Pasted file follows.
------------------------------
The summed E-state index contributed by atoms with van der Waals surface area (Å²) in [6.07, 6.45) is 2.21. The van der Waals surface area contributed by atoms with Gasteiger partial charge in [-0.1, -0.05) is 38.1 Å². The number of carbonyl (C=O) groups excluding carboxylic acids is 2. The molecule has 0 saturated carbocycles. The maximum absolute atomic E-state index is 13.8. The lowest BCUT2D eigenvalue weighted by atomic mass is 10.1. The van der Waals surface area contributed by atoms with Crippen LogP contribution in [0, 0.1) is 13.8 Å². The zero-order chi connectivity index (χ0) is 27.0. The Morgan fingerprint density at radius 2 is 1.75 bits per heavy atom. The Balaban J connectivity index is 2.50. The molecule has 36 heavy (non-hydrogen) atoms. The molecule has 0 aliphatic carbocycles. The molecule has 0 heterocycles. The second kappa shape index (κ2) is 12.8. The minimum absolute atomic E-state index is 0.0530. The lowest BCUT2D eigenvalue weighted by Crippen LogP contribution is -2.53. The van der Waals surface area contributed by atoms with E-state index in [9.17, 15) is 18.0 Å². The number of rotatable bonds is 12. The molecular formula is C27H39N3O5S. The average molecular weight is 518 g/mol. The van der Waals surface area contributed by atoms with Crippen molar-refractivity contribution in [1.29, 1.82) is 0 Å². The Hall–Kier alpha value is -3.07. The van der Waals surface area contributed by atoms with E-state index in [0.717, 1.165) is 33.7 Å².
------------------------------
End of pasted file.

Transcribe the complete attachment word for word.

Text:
The summed E-state index contributed by atoms with van der Waals surface area (Å²) in [6.07, 6.45) is 2.21. The van der Waals surface area contributed by atoms with Gasteiger partial charge in [-0.1, -0.05) is 38.1 Å². The number of carbonyl (C=O) groups excluding carboxylic acids is 2. The molecule has 0 saturated carbocycles. The maximum absolute atomic E-state index is 13.8. The lowest BCUT2D eigenvalue weighted by atomic mass is 10.1. The van der Waals surface area contributed by atoms with Crippen LogP contribution in [0, 0.1) is 13.8 Å². The zero-order chi connectivity index (χ0) is 27.0. The Morgan fingerprint density at radius 2 is 1.75 bits per heavy atom. The Balaban J connectivity index is 2.50. The molecule has 36 heavy (non-hydrogen) atoms. The molecule has 0 aliphatic carbocycles. The molecule has 0 heterocycles. The second kappa shape index (κ2) is 12.8. The minimum absolute atomic E-state index is 0.0530. The lowest BCUT2D eigenvalue weighted by Crippen LogP contribution is -2.53. The van der Waals surface area contributed by atoms with E-state index in [9.17, 15) is 18.0 Å². The number of rotatable bonds is 12. The molecular formula is C27H39N3O5S. The average molecular weight is 518 g/mol. The van der Waals surface area contributed by atoms with Crippen molar-refractivity contribution in [1.29, 1.82) is 0 Å². The Hall–Kier alpha value is -3.07. The van der Waals surface area contributed by atoms with E-state index in [0.717, 1.165) is 33.7 Å².